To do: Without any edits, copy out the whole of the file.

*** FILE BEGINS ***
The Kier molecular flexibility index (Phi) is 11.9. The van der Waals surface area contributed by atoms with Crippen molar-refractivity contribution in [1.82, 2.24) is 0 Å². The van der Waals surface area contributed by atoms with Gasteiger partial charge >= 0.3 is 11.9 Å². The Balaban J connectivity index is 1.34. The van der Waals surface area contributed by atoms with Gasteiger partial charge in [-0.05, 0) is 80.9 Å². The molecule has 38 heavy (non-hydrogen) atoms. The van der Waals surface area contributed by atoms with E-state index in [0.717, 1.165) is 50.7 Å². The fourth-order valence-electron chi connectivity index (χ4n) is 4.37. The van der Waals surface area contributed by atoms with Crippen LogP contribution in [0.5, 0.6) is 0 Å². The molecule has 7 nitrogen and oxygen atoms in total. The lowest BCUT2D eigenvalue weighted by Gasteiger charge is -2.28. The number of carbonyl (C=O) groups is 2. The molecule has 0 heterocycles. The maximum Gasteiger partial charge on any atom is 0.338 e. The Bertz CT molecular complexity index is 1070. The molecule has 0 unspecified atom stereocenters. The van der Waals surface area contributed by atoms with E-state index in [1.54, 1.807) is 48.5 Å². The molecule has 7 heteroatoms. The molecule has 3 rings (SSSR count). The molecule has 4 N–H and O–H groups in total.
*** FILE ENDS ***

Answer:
The Kier molecular flexibility index (Phi) is 11.9. The van der Waals surface area contributed by atoms with Crippen molar-refractivity contribution in [1.82, 2.24) is 0 Å². The van der Waals surface area contributed by atoms with Gasteiger partial charge >= 0.3 is 11.9 Å². The Balaban J connectivity index is 1.34. The van der Waals surface area contributed by atoms with Gasteiger partial charge in [-0.05, 0) is 80.9 Å². The molecule has 38 heavy (non-hydrogen) atoms. The van der Waals surface area contributed by atoms with E-state index in [0.717, 1.165) is 50.7 Å². The fourth-order valence-electron chi connectivity index (χ4n) is 4.37. The van der Waals surface area contributed by atoms with Crippen LogP contribution in [0.5, 0.6) is 0 Å². The molecule has 7 nitrogen and oxygen atoms in total. The lowest BCUT2D eigenvalue weighted by Gasteiger charge is -2.28. The number of carbonyl (C=O) groups is 2. The molecule has 0 heterocycles. The maximum Gasteiger partial charge on any atom is 0.338 e. The Bertz CT molecular complexity index is 1070. The molecule has 0 unspecified atom stereocenters. The van der Waals surface area contributed by atoms with E-state index in [1.54, 1.807) is 48.5 Å². The molecule has 7 heteroatoms. The molecule has 3 rings (SSSR count). The molecule has 4 N–H and O–H groups in total.